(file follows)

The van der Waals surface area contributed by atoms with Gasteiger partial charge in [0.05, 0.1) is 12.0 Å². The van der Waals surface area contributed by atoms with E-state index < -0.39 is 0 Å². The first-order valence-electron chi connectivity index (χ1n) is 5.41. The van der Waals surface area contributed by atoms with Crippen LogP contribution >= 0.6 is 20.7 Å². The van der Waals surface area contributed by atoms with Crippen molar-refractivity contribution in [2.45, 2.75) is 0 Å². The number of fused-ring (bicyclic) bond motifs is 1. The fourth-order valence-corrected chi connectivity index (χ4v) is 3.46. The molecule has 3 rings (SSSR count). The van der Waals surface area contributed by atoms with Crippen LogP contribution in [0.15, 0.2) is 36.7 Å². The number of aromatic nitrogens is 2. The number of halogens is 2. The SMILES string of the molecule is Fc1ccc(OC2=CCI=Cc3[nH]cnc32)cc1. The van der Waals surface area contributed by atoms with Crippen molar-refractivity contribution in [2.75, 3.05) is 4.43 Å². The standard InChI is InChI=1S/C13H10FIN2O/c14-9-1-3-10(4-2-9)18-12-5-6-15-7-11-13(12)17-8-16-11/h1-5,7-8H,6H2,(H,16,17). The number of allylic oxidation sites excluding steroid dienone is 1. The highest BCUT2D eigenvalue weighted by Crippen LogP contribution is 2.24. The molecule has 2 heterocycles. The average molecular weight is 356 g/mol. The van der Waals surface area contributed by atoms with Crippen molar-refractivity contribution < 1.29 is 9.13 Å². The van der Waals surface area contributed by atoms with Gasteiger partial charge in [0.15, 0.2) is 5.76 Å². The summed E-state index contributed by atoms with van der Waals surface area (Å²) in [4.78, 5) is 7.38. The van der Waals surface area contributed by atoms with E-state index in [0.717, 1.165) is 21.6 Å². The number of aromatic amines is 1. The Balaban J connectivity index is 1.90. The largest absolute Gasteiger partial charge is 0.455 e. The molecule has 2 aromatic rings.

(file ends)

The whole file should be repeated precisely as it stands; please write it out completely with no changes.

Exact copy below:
The van der Waals surface area contributed by atoms with Gasteiger partial charge in [0.05, 0.1) is 12.0 Å². The van der Waals surface area contributed by atoms with E-state index < -0.39 is 0 Å². The first-order valence-electron chi connectivity index (χ1n) is 5.41. The van der Waals surface area contributed by atoms with Crippen LogP contribution >= 0.6 is 20.7 Å². The van der Waals surface area contributed by atoms with Crippen molar-refractivity contribution in [2.45, 2.75) is 0 Å². The number of fused-ring (bicyclic) bond motifs is 1. The fourth-order valence-corrected chi connectivity index (χ4v) is 3.46. The molecule has 3 rings (SSSR count). The van der Waals surface area contributed by atoms with Crippen LogP contribution in [0.15, 0.2) is 36.7 Å². The number of aromatic nitrogens is 2. The number of halogens is 2. The SMILES string of the molecule is Fc1ccc(OC2=CCI=Cc3[nH]cnc32)cc1. The van der Waals surface area contributed by atoms with Crippen molar-refractivity contribution in [2.75, 3.05) is 4.43 Å². The standard InChI is InChI=1S/C13H10FIN2O/c14-9-1-3-10(4-2-9)18-12-5-6-15-7-11-13(12)17-8-16-11/h1-5,7-8H,6H2,(H,16,17). The number of allylic oxidation sites excluding steroid dienone is 1. The highest BCUT2D eigenvalue weighted by Crippen LogP contribution is 2.24. The molecule has 2 heterocycles. The average molecular weight is 356 g/mol. The van der Waals surface area contributed by atoms with Crippen molar-refractivity contribution < 1.29 is 9.13 Å². The van der Waals surface area contributed by atoms with Gasteiger partial charge in [0.15, 0.2) is 5.76 Å². The summed E-state index contributed by atoms with van der Waals surface area (Å²) in [4.78, 5) is 7.38. The van der Waals surface area contributed by atoms with E-state index in [0.717, 1.165) is 21.6 Å². The number of aromatic amines is 1. The Balaban J connectivity index is 1.90. The largest absolute Gasteiger partial charge is 0.455 e. The molecule has 2 aromatic rings.